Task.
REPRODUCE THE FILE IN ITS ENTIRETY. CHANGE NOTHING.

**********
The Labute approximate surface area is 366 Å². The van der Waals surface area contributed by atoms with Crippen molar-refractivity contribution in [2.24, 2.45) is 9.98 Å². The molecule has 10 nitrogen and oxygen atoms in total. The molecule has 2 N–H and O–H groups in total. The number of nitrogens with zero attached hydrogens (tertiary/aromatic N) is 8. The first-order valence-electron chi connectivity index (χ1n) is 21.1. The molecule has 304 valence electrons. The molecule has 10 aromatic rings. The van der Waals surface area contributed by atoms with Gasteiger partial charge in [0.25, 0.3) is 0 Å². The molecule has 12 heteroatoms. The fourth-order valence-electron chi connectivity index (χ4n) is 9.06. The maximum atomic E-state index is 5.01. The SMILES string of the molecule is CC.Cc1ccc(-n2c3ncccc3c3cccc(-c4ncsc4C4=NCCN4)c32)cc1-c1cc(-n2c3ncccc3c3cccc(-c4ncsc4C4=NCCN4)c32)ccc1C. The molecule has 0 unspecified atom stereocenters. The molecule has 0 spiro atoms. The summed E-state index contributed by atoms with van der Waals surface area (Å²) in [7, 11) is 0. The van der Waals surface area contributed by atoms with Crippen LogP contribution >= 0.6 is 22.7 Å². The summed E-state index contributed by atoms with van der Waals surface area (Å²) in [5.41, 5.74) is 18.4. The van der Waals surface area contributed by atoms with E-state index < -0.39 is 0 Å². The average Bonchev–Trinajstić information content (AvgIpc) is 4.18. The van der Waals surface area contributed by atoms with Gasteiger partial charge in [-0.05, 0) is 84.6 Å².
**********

The Labute approximate surface area is 366 Å². The van der Waals surface area contributed by atoms with Crippen molar-refractivity contribution in [2.24, 2.45) is 9.98 Å². The molecule has 10 nitrogen and oxygen atoms in total. The molecule has 2 N–H and O–H groups in total. The number of nitrogens with zero attached hydrogens (tertiary/aromatic N) is 8. The first-order valence-electron chi connectivity index (χ1n) is 21.1. The molecule has 304 valence electrons. The molecule has 10 aromatic rings. The van der Waals surface area contributed by atoms with Gasteiger partial charge in [0.25, 0.3) is 0 Å². The molecule has 12 heteroatoms. The fourth-order valence-electron chi connectivity index (χ4n) is 9.06. The maximum atomic E-state index is 5.01. The SMILES string of the molecule is CC.Cc1ccc(-n2c3ncccc3c3cccc(-c4ncsc4C4=NCCN4)c32)cc1-c1cc(-n2c3ncccc3c3cccc(-c4ncsc4C4=NCCN4)c32)ccc1C. The molecule has 0 unspecified atom stereocenters. The molecule has 0 spiro atoms. The summed E-state index contributed by atoms with van der Waals surface area (Å²) in [7, 11) is 0. The van der Waals surface area contributed by atoms with Crippen LogP contribution >= 0.6 is 22.7 Å². The summed E-state index contributed by atoms with van der Waals surface area (Å²) in [5.41, 5.74) is 18.4. The van der Waals surface area contributed by atoms with E-state index < -0.39 is 0 Å². The average Bonchev–Trinajstić information content (AvgIpc) is 4.18. The van der Waals surface area contributed by atoms with Gasteiger partial charge in [-0.05, 0) is 84.6 Å².